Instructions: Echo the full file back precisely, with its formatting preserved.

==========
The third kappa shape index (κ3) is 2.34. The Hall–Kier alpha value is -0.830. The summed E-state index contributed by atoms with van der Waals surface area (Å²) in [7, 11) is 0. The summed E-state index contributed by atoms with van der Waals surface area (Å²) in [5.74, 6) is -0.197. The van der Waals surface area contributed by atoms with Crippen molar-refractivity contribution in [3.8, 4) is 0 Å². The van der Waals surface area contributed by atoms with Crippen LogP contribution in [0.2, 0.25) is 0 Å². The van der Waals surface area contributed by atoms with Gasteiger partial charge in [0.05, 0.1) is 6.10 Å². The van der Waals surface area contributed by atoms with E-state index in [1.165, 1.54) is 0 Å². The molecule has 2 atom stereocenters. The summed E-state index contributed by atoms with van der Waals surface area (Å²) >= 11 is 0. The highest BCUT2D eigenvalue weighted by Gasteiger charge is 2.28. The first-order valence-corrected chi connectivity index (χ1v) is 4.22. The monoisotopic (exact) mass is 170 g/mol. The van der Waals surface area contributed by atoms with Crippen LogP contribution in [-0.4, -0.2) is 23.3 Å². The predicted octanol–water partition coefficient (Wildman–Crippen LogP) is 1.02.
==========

The third kappa shape index (κ3) is 2.34. The Hall–Kier alpha value is -0.830. The summed E-state index contributed by atoms with van der Waals surface area (Å²) in [7, 11) is 0. The summed E-state index contributed by atoms with van der Waals surface area (Å²) in [5.74, 6) is -0.197. The van der Waals surface area contributed by atoms with Crippen molar-refractivity contribution in [3.8, 4) is 0 Å². The van der Waals surface area contributed by atoms with Crippen LogP contribution in [0.2, 0.25) is 0 Å². The van der Waals surface area contributed by atoms with Gasteiger partial charge in [0.05, 0.1) is 6.10 Å². The van der Waals surface area contributed by atoms with E-state index in [1.165, 1.54) is 0 Å². The molecule has 2 atom stereocenters. The summed E-state index contributed by atoms with van der Waals surface area (Å²) >= 11 is 0. The highest BCUT2D eigenvalue weighted by Gasteiger charge is 2.28. The first-order valence-corrected chi connectivity index (χ1v) is 4.22. The monoisotopic (exact) mass is 170 g/mol. The van der Waals surface area contributed by atoms with Crippen LogP contribution in [-0.4, -0.2) is 23.3 Å². The predicted octanol–water partition coefficient (Wildman–Crippen LogP) is 1.02.